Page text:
Obviously, there is great distance between the war-torn streets of Aleppo and the tree-lined neighborhoods of Santa Clara. That makes it easy for an American leader to say that we shouldn’t care about people in distant places with unpronounceable names. But I believe that would be a tragic mistake.

And I know this firsthand because of what happened in the land of my birth. When Hitler’s armies threatened Czechoslovakia in 1938, its two allies, Britain and France, capitulated. Prime Minister Chamberlain, as he put it, wasn’t prepared to risk war because of the horror in a faraway country between people of whom we know nothing. Of course he was not avoiding war, only delaying it. And when that war came, it destroyed an entire continent and millions of lives.

I’ve spent my life thinking about how events might have differed had these nations stood firm against Hitler. But in researching my most recent book, Prague Winter, I also learned more about the British and French decision makers and what motivated them. The truth is, their nations were still exhausted from World War I, and they would have done anything to avoid another armed conflict.

The lesson to me is that terrible things happen when great nations grow weary. Today, America remains a great nation; we cannot become a weary one. Of course we should also recognize our own limits, which all nations have. I have always said that Americans are the most generous people in the world, with the shortest attention span.

Americans learned long ago that the challenges we face in the world are relentless. There are few final victories, and many of the remedies we come up with are like Band-Aids that may stop the bleeding temporarily, but not last very long. And this means that there will never be a shortage of work for top diplomats, military leaders, or a commander-in-chief.

But in my lifetime, I have seen America and Americans confront the challenges posed by war, terror, assassinations, and each with economic crisis, epidemic disease, and political and racial divisions. Many of the lessons we have learned have been incredibly painful, and some, as the present climate of partisan discord reflects, are still not fully absorbed.

There is no question that our democracy can be noisy, inefficient, and at times exasperating. But it has also been tested over and over again. Our democracy’s great advantage is its ability to correct its own faults through the exposure of misinformation, the shaming of bigotry, the development of innovative ideas, and the periodic emergence of new and visionary leaders.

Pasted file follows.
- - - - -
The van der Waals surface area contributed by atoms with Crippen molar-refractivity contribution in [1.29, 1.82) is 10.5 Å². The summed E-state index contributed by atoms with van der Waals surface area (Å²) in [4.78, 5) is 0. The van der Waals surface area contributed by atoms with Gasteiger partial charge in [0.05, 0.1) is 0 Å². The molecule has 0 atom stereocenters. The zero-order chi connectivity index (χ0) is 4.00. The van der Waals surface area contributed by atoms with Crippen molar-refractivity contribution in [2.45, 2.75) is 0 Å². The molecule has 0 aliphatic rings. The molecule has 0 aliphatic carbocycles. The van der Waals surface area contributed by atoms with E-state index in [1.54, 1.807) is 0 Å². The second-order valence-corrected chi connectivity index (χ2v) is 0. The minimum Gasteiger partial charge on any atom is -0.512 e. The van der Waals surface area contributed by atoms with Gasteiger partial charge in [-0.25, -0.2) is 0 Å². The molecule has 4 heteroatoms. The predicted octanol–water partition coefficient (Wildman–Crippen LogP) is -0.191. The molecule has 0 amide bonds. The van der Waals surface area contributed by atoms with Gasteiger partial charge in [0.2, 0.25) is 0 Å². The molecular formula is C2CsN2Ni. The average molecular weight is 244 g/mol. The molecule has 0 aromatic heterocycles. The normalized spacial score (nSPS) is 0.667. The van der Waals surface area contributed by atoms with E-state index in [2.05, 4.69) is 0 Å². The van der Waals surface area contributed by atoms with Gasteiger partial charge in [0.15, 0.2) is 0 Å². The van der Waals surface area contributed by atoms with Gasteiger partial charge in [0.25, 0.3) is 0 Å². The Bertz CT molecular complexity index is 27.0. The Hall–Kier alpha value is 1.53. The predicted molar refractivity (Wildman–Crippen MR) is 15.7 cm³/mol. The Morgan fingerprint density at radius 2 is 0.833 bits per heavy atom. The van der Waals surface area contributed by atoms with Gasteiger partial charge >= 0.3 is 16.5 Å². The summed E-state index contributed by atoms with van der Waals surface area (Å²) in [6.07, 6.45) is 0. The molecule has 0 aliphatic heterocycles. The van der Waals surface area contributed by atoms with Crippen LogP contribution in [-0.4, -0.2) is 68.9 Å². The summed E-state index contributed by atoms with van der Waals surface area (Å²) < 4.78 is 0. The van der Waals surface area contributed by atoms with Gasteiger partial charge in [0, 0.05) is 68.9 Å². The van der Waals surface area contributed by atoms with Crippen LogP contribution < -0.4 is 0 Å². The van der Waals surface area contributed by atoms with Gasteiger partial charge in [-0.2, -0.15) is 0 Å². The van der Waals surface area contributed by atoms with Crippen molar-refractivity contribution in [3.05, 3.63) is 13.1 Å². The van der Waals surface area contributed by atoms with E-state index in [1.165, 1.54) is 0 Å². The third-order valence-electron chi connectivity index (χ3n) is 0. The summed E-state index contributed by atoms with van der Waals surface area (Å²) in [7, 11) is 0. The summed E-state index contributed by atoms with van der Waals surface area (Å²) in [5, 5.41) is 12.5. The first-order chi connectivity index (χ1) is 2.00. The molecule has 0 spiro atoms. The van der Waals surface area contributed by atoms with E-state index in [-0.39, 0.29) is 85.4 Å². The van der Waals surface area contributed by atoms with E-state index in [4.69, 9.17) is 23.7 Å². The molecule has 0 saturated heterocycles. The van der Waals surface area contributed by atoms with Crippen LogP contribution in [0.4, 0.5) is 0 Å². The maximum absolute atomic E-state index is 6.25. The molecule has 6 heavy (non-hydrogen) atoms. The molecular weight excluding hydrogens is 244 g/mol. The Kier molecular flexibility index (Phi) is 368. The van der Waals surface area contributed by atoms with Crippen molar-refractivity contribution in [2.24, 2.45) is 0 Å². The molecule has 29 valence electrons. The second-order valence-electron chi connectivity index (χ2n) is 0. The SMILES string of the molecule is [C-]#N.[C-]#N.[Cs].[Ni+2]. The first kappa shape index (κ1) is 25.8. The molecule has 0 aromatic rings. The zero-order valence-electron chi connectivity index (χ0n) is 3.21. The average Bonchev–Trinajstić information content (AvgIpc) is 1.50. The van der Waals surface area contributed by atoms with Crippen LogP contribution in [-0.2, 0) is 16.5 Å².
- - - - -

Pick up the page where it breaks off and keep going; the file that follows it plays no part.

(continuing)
Our democracy’s great vulnerability is that it cannot succeed without citizens who care enough to participate in the process by organizing, voting, and working together on behalf of the common good. But above all, democracy depends on moral courage, something that is an individual quality, but I believe it can also be a national aspiration.

As a child of war-torn Europe, I learned early in life that there is great evil in this world. But I also learned early about a country across the sea, where freedom is cherished and freedom is analyzed, helped, and defended. At the age of 11, I sailed, like millions before me, past the Statue of Liberty to New York Harbor, with no other desire in my heart than to become and American. Because of this nation’s generosity, I was given the chance to grow up in freedom and to serve in the best job I could ever imagine.

Of course, during my years as Secretary of State, I had many good days, but there were also times that I faced a lot of criticism. I was picketed over sanctions in the Persian Gulf. People threw stones at me in the Balkans. The Serb press referred to me as elderly but dangerous. Everyone in the media thought that they could do a better job than I could. And when our campaign to defeat ethnic cleansing in Kosovo began but badly, everyone was calling it Madeleine’s War, and not in a flattering way.

And this was about the time I began telling friends that the reason that I look fatter is that I’ve grown a thicker skin. After a while, you learn to cope, and there’s no question that I loved the job. And when my time was up, I thought they’d have to drag me out by my heels. But I have long since realized that leaving just meant the chance to start something new, and in my case many new things: teaching, and writing, and founding a business, and traveling, and speaking, and listening.

The one thing I refuse to do, however, is become silent. Because when I look around this messy world, I can see that we need every available voice speaking up for democracy, human rights, and peace. And whether here in Santa Clara or in nations abroad, we need every voice encouraging young people to believe they can be anything they want to be, as long as they are willing to work hard.

In closing, I want to salute this university and this community for everything you do to prepare the future generation of leaders.

post-image View full image. Photo by Charles Barry.